As he speaks he swivels around on his stool and points to a picture of The Charioteer of Delphi. The Greek statue, discovered at the Sanctuary of Apollo, sparked an epiphany for Gehry more than 50 years ago. “I walked into the museum at Delphi and there it was, this beautiful thing that brought me to tears. I thought to myself, ‘Wow, somebody thousands of years ago made this and it actually made me cry.’ That is what I want to do with my buildings – that is how I want people to feel.”
Gehry’s infectious spirit feeds into the mood of his studio, which he surveys wearing a casual T-shirt and slacks, his frameless glasses pulled on top of his head. The simple white space is furnished with no-frills wooden furniture. Architectural models and colour-saturated paintings are stacked in every spare corner. I notice a giant terracotta fish atop one cabinet in Gehry’s office. Fish are a subject of fascination and he has drawn on them often for inspiration: you can see it in the scale-like titanium tiles cladding the Guggenheim Bilbao and in his 52m golden Peix (Fish), which was built for the 1992 Olympics on the beachfront of Barcelona. “Fish are millions of years old and they look architectural, but the key was translating that movement into a building,” he explains of his preoccupation. “I think Bilbao [constructed between 1993 and 1997] was the first time I got to do a curve shape that’s from the fish fascination,” he says, then laughs. “There’s something fishy about that building.”
Gehry’s new London buildings twist in a similar way, but their all-white exterior means they’re surprisingly pared-back compared to some of his other buildings. Gehry says that was deliberate, so as not to compete with the power station. Instead, his towers were envisaged as part of a quartet of corresponding buildings, each in dialogue with the other. It’s an approach that recalls his rippling 76-storey skyscraper in New York, completed in 2011: that was inspired by the curves and folds of fabric depicted by the sculpture of the 17th-century artist Gian Lorenzo Bernini, while also echoing details from the adjacent Woolworth Building. “I have a picture that shows the Brooklyn Bridge, our building and the Woolworth Building; they feel like an ensemble even though they are quite different,” says Gehry. “Instead of everyone having their own big ego building, this is talking to our neighbours. This is being neighbourly.”
There’s a bravery in what Gehry does that he readily admits. “Well, we tend to like Michelangelo,” he laughs. “Michelangelo, Bernini, they didn’t have to be brave, they just had to be artists. Their society cultivated and respected that. But, of course, you do have to be a little bit brave to be an artist right now.” And he doesn’t see any distinction between art and architecture. “All the great painters of the Renaissance were also architects, from Giotto to El Greco.”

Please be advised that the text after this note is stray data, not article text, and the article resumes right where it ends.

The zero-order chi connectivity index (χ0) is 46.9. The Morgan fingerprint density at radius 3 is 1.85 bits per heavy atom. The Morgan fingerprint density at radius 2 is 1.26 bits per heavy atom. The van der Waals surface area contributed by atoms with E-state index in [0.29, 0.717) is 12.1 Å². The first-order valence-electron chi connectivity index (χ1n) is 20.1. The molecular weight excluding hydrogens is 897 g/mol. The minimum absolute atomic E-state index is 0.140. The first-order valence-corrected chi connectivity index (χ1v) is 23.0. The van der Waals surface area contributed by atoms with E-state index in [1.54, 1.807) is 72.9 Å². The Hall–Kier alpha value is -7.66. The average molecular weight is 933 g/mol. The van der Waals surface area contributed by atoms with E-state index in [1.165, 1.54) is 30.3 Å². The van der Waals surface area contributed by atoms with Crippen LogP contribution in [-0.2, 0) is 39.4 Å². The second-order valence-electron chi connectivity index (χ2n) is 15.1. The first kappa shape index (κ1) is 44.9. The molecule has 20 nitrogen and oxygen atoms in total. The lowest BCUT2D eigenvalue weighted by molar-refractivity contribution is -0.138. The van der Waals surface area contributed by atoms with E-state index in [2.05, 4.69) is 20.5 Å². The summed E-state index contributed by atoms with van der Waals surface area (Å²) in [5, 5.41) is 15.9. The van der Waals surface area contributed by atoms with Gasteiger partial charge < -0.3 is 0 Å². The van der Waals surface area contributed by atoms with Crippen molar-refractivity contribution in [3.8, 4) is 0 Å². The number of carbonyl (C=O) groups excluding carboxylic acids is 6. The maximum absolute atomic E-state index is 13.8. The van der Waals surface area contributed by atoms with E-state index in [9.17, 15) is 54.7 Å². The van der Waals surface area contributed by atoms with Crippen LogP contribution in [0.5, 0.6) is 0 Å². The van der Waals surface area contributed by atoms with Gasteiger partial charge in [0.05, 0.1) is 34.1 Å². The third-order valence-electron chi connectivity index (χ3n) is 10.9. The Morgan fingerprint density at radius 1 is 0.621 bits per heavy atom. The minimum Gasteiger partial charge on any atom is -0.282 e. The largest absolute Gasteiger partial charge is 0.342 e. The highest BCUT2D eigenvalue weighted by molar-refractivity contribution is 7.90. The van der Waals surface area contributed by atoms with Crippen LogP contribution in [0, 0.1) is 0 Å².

Not all have agreed with Gehry on this point, particularly when he was starting out as a graduate of the University of Southern California, following his family’s immigration to the US from Canada in 1947. “The architectural people in my age group were very critical of what I was trying to do. But the artist community in LA embraced me from the beginning, so that is the culture I grew up in. I didn’t look at other architects but, of course, after the war, all the teachers had been to Japan, and I was really into that. I even played in a Japanese orchestra.”
Gehry’s well-documented love of music is his earliest and perhaps most profound influence, colouring many memories of his childhood in Canada. “In high school, I was interested in science, mathematics, but also in music. My family name was originally Goldberg and we lived in Toronto, which is where Glenn Gould did the Bach Goldberg Variations. I loved listening to them – I still do. It was a big, important part of my life,” he says. He would happily design more concert halls.
Gehry’s mother was instrumental in his passions, both in music and art. “[My parents] were kind of poor, but she would take me to concerts at Massey Hall. The conductor was Ernest MacMillan, and he used to ride his bicycle through the park where I walked to school, so we often talked. She also took me to the museum – the one I ended up remodelling [the Art Gallery of Ontario, completed in 2008] – and I became interested in art that way.”
It’s also largely thanks to Gehry’s mother that he identifies as an anglophile and royalist: it’s one of the reasons his first residential buildings in London are so close to his heart. “My mother had this pretension, because one of her relatives was once invited to the Queen Mother’s tea party, and she thought that meant they were part of the royals,” he says. “She used to carry the same little white purse, and there’s a lot of nice stories about her fantasies of being the Queen Mother as she got older. So it’s in my culture and in my life: British royalty, singing the national anthem. I kind of feel part of it because I grew up with it. It’s part of my heritage.” He once met Diana, Princess of Wales, but is still waiting for his invitation to tea at Buckingham Palace.